Soaring inflation means Congress must act now to boost the minimum wage
Earlier this month, minimum wage advocates announced a massive $25 million campaign to raise the minimum wage and eliminate the subminimum tipped wage in 25 states, with the goal of getting both done by the United States’ 250th birthday in 2026. This campaign couldn’t have come at a more important time. Record-breaking inflation and a 12-year-stagnant federal minimum wage have combined to leave countless working Americans struggling to afford their most basic needs despite working full-time jobs. Congress must act now to raise the minimum wage and lift millions of working Americans out of poverty.
The federal minimum wage of $7.25 an hour, or about $15,000 a year for a full-time employee, was already unacceptably low in 2009 when it was introduced alongside the iPhone 3 and the movie Avatar. Factor in inflation over the years, particularly the record 7% increase in prices over the last year alone, and you’re left with workers who are unable to afford gas at the pump, food at the grocery store, or their monthly rent.
These workers needed a $15 minimum wage years ago; and in fact, that popular benchmark target is no longer enough for most workers. Before 2020, it was estimated that two working adults in a family of four both needed a wage of $16.54 to stay afloat. Now, it’s estimated that a family of the same size would need $17.70 an hour for each adult.
Despite lots of discussion of The Great Resignation leading to increased worker empowerment and higher wages, many workers, especially those in small communities with few employers, have been left behind. Without many options, too many workers are still earning barely enough to survive and falling farther and farther behind with each passing week, as inflation eats into the purchasing power of their already meager wages. This is especially true for millions of tipped workers in America, who—thanks to a legal carveout that allows them to be paid just $2.13 an hour—are significantly more likely to live in poverty than even other low-wage workers.
Back in the 1930s when FDR created the minimum wage, he declared that it would be a “living wage” designed to provide the fully employed worker with enough to get by on. The unfortunate reality is that his idea of a “Fair Day’s Pay for a Fair Day’s Work” no longer applies to those who make the federal minimum wage in the United States. A mere $15,000 a year is not enough to live on anywhere in the country. In most states, you need nearly double thatto get by.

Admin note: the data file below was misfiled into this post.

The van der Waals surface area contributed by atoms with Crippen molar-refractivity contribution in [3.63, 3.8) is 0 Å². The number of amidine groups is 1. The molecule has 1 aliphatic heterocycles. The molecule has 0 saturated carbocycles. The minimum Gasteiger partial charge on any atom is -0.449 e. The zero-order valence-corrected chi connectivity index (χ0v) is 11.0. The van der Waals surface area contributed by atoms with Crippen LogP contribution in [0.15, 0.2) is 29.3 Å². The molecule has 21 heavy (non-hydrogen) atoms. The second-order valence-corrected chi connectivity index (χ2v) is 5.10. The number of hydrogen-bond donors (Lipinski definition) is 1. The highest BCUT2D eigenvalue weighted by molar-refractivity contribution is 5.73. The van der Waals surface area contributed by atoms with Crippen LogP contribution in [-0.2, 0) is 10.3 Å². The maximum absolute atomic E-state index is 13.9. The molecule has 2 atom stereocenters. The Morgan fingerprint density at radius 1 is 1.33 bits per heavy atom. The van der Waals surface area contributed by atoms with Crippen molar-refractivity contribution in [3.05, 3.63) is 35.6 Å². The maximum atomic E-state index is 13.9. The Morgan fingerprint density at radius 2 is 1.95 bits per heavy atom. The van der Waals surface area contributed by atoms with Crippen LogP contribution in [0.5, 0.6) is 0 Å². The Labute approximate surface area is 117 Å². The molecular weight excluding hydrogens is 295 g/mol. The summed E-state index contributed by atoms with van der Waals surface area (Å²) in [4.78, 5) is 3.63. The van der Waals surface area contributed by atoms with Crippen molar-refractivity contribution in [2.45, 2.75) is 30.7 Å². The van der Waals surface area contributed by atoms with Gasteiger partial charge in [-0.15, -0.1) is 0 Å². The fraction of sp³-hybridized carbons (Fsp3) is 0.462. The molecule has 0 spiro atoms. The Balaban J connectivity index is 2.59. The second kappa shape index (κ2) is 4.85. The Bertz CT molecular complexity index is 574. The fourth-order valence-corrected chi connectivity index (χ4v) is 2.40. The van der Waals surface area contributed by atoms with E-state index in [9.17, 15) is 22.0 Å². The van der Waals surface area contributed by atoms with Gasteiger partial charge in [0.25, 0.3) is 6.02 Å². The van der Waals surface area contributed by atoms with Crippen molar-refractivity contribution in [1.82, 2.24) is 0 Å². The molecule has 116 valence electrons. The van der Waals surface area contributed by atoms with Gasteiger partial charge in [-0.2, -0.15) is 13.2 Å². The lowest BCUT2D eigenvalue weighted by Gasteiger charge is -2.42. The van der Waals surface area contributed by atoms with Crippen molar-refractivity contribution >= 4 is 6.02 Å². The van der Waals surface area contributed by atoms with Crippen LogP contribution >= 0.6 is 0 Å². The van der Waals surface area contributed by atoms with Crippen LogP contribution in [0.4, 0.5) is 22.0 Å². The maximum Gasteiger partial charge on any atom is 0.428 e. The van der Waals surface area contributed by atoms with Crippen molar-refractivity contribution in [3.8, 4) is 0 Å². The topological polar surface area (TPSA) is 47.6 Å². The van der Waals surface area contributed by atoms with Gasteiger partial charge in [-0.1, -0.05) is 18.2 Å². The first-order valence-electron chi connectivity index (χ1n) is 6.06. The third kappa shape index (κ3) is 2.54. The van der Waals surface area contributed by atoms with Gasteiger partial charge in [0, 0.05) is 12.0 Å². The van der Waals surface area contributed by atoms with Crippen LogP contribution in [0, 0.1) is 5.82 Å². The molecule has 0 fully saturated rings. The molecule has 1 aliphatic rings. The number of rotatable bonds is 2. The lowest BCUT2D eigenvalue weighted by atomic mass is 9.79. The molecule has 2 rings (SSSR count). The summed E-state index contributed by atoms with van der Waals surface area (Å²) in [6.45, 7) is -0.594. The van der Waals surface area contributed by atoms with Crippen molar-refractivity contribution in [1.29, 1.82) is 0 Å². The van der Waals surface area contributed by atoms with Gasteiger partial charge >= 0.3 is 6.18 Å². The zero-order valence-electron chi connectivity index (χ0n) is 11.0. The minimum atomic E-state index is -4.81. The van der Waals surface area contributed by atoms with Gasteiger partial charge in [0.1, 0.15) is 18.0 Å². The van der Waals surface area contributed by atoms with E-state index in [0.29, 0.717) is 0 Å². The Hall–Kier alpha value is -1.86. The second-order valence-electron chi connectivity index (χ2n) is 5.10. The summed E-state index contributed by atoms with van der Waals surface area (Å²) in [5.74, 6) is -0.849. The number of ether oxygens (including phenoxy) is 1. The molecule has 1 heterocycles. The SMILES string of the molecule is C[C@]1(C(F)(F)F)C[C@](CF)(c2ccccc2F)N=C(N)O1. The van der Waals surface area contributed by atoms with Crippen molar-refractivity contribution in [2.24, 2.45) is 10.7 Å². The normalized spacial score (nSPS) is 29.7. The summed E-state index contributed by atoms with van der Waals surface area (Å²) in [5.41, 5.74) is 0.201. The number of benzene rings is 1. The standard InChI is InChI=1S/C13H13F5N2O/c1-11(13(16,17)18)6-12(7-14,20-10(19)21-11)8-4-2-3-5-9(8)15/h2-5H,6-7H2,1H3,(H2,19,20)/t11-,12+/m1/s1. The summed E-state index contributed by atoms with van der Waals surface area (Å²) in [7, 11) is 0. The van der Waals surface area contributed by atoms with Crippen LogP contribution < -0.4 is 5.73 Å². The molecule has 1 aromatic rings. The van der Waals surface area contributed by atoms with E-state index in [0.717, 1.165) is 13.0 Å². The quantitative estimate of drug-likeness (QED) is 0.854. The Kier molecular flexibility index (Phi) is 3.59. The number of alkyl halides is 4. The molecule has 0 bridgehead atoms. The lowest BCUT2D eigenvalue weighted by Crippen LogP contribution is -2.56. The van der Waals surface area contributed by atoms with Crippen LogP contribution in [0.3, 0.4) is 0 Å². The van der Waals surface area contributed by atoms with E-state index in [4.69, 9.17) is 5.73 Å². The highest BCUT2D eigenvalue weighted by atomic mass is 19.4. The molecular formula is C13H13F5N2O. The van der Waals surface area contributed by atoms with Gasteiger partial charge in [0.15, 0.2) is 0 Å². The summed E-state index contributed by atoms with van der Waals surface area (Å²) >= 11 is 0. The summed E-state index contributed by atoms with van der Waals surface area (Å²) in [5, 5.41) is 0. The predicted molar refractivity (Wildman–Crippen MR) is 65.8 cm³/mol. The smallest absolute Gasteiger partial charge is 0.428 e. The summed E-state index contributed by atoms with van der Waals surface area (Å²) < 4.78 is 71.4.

This isn’t just an issue for low-wage workers—it’s a problem for the entire country. Everyone, even wealthy individuals like myself, will begin to feel the pressure if wages remain so low that Americans cannot keep the engine of the economy moving. Consumer spending makes up nearly 70% of our economy. If we leave a significant portion of our population making so little money that they can barely afford their basic needs, much less any other products or services, businesses and the economy as a whole are going to suffer as a result. We need more consumers with more money in their pockets, and the simplest way to get there is to raise the minimum wage.
It’s clear that the minimum wage should have not only been increased years ago, but also indexed to inflation to stop political gridlock from holding the livelihoods of millions of workers hostage. This isn’t anything new. Programs like the Child Tax Credit, tax brackets, and even political donation caps are indexed to inflation. So why can’t we add the federal minimum wage to the list?
It shouldn’t take a massive investment by outside groups to raise the federal minimum wage, and workers shouldn’t have to rely on state-level increases to make up for federal inaction. It’s time for President Biden and Congressional Democrats to step up and give millions of Americans a raise. With every passing day of rising inflation making low-wage workers poorer, there’s no time to waste.
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